Several major outbreaks took place after this in years 1836, 1906, 1911, 1972, 2005, 2010, and 2015. An increasing number of cases of dengue are being reported with atypical presentations as frequent epidemics are occurring. As awareness of this disease is increasing, rare manifestations are also being reported. During an outbreak in 2015 in Northern India, the present study was conducted in tertiary care hospital in Delhi highlighting the varied clinical presentations of dengue fever.

2. Materials and Methods

This was an observational study conducted on the patients selected from indoor and outdoor Departments of Medicine of Deen Dayal Upadhyay Hospital in West Delhi, India, during the period from 1 June to 31 August 2015. 115 patients suffering from dengue fever during an outbreak of the disease were enrolled. All patients who were admitted with complaint of fever and were found positive for either NS1 antigen (Micro ELISA, J. Mitra) or dengue IgM antibodies (NIV Pune) were included in the present study. A detailed history was taken and careful clinical examination was performed. Besides routine biochemical and hematological investigations [hemoglobin, total leucocyte count (TLC) and differential leucocyte count (DLC), platelet count, hematocrit (HCT), liver function tests (LFT), blood urea, and serum creatinine], malarial antigen, Slide test for malarial parasite, IgM antibodies and Widal test for typhoid, and X-ray chest and ultrasonography (USG) of abdomen were also done in all patients. Other investigations were performed according to the clinical conditions of the patients. All subjects were classified according to WHO guidelines as shown in Table 1 [2].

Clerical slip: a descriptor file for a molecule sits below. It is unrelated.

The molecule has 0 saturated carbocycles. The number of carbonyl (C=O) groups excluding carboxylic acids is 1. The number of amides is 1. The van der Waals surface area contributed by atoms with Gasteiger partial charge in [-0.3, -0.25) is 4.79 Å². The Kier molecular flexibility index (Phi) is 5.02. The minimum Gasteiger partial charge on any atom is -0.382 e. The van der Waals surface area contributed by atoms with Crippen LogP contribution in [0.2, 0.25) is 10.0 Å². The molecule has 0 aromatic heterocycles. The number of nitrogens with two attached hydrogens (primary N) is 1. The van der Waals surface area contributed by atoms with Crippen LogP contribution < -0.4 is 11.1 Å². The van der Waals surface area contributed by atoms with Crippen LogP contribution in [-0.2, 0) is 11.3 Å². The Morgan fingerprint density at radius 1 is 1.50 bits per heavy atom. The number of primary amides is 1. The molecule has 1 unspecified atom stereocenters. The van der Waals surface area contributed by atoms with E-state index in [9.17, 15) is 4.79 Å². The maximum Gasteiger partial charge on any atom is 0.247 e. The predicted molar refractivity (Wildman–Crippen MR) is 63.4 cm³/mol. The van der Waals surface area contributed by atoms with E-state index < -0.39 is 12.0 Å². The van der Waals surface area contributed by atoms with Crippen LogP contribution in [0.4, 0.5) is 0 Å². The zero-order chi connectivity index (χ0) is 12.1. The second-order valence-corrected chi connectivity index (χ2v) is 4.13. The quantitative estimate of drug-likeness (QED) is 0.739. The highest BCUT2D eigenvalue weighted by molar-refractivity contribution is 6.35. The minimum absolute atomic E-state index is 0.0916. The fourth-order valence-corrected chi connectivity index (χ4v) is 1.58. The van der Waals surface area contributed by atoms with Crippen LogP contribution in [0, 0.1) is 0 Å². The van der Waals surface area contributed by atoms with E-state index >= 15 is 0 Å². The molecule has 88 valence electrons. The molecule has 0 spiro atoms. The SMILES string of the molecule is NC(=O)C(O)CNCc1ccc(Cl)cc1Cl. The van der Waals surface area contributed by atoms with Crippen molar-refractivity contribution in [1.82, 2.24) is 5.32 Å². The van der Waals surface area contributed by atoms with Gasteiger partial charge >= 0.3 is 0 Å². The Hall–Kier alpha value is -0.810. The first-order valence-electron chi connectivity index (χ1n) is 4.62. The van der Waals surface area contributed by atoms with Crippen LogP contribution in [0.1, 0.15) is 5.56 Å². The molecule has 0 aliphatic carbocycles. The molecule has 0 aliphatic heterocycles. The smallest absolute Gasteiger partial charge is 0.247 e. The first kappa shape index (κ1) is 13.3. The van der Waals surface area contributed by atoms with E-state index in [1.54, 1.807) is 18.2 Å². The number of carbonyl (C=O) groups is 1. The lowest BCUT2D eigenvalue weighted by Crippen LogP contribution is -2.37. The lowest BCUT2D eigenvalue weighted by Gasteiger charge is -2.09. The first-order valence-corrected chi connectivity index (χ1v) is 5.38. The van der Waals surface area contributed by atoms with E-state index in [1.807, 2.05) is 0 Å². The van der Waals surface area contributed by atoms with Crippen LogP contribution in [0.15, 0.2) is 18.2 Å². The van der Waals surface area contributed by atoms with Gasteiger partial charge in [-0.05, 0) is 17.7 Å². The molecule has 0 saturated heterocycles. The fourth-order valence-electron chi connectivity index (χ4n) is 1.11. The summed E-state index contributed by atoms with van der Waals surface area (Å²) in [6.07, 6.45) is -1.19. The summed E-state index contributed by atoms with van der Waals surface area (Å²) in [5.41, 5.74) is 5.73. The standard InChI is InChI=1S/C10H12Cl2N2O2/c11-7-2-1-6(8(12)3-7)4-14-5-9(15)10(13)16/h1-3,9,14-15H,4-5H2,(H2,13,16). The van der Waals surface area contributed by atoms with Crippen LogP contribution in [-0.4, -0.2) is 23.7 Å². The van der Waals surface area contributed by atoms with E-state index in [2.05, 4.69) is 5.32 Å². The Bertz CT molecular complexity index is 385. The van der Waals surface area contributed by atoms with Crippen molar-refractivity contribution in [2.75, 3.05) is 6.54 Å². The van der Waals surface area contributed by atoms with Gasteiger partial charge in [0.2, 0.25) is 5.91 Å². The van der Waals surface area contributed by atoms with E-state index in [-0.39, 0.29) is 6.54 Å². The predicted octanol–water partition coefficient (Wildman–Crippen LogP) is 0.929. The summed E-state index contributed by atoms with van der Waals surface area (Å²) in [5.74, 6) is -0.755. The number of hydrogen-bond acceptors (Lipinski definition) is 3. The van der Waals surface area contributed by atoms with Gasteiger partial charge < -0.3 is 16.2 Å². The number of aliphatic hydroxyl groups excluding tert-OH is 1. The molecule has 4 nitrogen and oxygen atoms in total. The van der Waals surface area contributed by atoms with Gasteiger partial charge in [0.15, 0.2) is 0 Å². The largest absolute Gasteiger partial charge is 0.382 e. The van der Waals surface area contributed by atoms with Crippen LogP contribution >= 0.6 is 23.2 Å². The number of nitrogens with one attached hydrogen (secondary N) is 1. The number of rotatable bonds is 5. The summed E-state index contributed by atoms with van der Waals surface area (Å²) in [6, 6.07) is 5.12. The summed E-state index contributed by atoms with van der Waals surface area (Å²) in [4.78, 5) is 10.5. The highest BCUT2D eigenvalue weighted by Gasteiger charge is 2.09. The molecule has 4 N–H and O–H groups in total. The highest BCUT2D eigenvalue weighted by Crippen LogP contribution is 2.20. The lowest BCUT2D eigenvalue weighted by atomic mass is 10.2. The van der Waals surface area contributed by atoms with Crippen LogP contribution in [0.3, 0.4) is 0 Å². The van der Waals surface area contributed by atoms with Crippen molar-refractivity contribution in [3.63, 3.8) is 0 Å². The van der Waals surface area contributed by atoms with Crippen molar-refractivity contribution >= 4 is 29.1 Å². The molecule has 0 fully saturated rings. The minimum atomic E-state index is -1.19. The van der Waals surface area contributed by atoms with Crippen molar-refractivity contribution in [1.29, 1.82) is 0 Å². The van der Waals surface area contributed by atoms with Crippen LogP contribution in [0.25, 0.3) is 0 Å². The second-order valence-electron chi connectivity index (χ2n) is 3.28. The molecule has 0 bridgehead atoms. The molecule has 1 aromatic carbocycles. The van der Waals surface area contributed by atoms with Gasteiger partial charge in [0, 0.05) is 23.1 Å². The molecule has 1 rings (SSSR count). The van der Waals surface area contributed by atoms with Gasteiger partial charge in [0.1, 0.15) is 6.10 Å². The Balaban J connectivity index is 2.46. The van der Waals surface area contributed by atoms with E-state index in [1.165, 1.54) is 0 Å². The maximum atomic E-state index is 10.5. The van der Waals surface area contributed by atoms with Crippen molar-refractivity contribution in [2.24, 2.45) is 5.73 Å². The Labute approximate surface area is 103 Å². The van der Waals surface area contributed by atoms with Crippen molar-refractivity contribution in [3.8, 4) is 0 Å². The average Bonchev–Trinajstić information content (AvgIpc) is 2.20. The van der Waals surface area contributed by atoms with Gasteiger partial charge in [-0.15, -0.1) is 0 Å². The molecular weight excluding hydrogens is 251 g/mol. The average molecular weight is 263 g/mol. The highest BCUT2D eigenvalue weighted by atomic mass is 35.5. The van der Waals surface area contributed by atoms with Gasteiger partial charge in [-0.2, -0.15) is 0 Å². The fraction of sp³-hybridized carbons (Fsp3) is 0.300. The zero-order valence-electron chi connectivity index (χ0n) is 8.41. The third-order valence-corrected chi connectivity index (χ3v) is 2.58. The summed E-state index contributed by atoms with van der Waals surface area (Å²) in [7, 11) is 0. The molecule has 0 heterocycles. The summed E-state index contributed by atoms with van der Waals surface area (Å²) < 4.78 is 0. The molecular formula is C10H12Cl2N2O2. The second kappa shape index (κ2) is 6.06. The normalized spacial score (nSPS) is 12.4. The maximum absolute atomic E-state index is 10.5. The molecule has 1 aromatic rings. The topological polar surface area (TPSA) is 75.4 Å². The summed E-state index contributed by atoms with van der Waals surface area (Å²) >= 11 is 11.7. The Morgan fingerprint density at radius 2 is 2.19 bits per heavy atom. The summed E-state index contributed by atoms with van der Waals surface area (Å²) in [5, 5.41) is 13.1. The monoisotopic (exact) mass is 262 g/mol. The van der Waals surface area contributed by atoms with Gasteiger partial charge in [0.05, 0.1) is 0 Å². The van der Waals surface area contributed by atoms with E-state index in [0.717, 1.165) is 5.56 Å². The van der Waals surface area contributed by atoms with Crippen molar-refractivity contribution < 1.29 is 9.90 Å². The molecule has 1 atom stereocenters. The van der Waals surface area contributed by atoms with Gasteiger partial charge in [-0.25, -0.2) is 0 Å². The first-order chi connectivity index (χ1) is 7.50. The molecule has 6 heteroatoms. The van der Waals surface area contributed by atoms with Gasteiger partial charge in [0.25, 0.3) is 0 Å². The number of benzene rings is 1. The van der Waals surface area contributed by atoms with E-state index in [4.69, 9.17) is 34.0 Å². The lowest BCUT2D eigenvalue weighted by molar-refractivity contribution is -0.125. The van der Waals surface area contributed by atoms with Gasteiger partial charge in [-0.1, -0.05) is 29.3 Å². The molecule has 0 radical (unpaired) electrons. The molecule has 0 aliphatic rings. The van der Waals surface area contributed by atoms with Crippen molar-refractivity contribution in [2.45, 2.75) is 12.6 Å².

Table 1
2.1. Criteria for Classification of Dengue Infection